Also new this year was the separate room that the team allocated to the Fergie Jenkins Foundation, which allowed Hall of Famer Jenkins to spread out with his guests, Lee Smith, Bill Buckner and Rollie Fingers, to sign autographs and sell merchandise to benefit Jenkins’ charitable foundation. The separate area for the kids to test their baseball skills, such as hitting and pitching, was also brought back, along with a photo booth on the main lobby level where fans could grab a quick photo with whomever was manning the booth at the time. A separate table was also set up for the Cubs’ young star, Jorge Soler, to autograph and sell his “Soler Power” T-shirts to fans. Fans could also purchase memorabilia at tables located in the Vendors Alley that were manned by some of the regular Chicago-area dealers, and the local Comcast operation also set up an area for its products and brought in Cubs players Pedro Strop, Travis Wood and Trevor Cahill to sign autographs for the fans on Saturday. Wood and Cahill wowed the fans with their friendly, upbeat demeanor, but Strop caused a bit of grumbling by keeping fans waiting more than two hours after his scheduled appearance before he finally showed up.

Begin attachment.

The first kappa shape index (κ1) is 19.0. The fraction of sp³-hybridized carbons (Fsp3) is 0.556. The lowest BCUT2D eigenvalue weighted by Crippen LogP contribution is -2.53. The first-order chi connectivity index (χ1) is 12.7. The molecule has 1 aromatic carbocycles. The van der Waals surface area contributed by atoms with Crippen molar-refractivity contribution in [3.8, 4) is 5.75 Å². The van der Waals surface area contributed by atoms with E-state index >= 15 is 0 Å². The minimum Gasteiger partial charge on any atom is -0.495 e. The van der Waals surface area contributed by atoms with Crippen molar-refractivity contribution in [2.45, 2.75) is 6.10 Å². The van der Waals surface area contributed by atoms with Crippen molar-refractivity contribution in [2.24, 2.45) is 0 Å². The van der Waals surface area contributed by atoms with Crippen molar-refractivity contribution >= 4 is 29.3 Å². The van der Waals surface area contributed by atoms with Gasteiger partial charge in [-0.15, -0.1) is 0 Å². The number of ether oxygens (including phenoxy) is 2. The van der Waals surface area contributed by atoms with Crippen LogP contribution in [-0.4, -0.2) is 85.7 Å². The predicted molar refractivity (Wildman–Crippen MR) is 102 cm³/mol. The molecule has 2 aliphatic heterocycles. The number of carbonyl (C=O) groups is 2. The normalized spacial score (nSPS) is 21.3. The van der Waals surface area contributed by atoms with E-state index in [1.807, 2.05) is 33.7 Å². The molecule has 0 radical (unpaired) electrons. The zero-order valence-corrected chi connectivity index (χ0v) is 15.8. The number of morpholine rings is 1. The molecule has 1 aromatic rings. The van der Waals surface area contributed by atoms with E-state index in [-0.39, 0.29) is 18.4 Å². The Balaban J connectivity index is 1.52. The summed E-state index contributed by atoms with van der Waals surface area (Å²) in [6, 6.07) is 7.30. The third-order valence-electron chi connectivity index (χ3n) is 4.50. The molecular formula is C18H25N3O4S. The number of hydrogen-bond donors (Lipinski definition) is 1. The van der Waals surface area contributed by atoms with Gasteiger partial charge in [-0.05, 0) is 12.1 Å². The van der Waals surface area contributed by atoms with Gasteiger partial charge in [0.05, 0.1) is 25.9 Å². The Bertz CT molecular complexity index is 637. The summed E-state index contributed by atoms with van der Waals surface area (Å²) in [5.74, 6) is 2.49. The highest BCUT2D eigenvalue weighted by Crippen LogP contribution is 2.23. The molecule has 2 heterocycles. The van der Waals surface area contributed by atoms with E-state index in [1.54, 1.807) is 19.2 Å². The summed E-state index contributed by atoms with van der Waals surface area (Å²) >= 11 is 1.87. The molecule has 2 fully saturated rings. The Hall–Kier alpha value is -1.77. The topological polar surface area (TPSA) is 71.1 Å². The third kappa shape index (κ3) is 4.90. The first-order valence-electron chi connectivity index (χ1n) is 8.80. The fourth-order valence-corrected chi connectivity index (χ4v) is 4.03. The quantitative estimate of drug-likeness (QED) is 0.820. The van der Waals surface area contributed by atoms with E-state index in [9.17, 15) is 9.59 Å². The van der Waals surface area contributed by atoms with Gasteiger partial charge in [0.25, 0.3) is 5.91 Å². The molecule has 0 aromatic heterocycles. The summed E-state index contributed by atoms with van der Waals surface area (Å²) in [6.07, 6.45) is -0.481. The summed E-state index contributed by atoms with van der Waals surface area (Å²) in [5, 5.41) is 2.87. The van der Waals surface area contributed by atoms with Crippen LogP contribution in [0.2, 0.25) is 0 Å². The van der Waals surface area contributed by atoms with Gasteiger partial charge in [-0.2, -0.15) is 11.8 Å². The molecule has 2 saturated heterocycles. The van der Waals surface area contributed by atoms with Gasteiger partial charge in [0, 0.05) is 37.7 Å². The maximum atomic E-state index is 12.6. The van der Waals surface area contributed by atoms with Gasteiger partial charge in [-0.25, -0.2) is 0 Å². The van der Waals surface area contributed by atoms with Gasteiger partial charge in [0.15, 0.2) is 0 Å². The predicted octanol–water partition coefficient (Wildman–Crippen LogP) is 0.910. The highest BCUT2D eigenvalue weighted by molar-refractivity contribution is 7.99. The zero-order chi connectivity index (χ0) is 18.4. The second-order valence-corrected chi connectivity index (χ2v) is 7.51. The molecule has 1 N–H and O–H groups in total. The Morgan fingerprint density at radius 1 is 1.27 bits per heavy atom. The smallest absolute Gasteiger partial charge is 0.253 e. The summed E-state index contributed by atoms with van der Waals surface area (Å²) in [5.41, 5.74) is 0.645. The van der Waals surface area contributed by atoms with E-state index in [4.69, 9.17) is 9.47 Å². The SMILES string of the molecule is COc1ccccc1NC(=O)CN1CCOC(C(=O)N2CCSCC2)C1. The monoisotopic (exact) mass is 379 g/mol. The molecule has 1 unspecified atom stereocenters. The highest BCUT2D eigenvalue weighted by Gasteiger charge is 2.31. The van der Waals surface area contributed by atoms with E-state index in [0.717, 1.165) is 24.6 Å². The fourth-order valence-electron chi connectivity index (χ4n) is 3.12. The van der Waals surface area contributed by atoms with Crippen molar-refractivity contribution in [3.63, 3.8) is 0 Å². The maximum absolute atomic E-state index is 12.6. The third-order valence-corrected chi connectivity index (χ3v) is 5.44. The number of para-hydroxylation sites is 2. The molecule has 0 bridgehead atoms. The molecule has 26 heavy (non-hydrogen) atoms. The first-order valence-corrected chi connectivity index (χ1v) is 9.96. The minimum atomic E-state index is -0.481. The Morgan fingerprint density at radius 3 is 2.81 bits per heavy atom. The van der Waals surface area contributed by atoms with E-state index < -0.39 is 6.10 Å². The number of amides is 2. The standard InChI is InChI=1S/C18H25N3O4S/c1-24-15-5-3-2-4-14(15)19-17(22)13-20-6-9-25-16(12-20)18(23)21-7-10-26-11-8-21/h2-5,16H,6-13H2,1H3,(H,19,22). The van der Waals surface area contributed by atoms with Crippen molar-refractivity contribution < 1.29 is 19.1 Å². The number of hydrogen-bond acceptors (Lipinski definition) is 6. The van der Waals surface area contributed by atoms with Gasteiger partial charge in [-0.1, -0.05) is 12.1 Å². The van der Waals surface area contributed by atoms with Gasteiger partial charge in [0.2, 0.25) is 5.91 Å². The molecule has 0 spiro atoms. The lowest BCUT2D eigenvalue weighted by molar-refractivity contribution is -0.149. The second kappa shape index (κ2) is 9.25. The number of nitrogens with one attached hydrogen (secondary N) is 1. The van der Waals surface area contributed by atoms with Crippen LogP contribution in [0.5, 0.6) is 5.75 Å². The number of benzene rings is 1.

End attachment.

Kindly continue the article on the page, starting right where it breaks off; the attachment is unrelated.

Another item of interest involved the young ladies in costume sent to the convention by one of the vendors to roam around and pass out faux Joe Maddon glasses. Made of simple transparent plastic lenses mounted in the readily recognizable thick black plastic frames that Cubs manager Maddon favors, this handout temporarily turned the seminar level of the convention into a sea of mini-Maddons, as the fake glasses were mostly being worn by the kids in attendance. It was cute to see.

All in all, there was plenty for everyone at this year’s convention. Thirty-five current players and prospects were in attendance, plus 19 Cubs alumni, the manager and his coaches, and most of the team’s senior management. If you did not score at least a couple of dozen autographs at this event, and if you did not hear a considerable amount of inside information about where the team is heading this year, then you had no one to blame but yourself, because you either slept through the convention or you forgot to come out of your room. Otherwise, it was all there for the taking, and the buzz is that you better make your reservation for next year’s convention as soon as possible or you will miss out on the World Series celebration to end all World Series celebrations.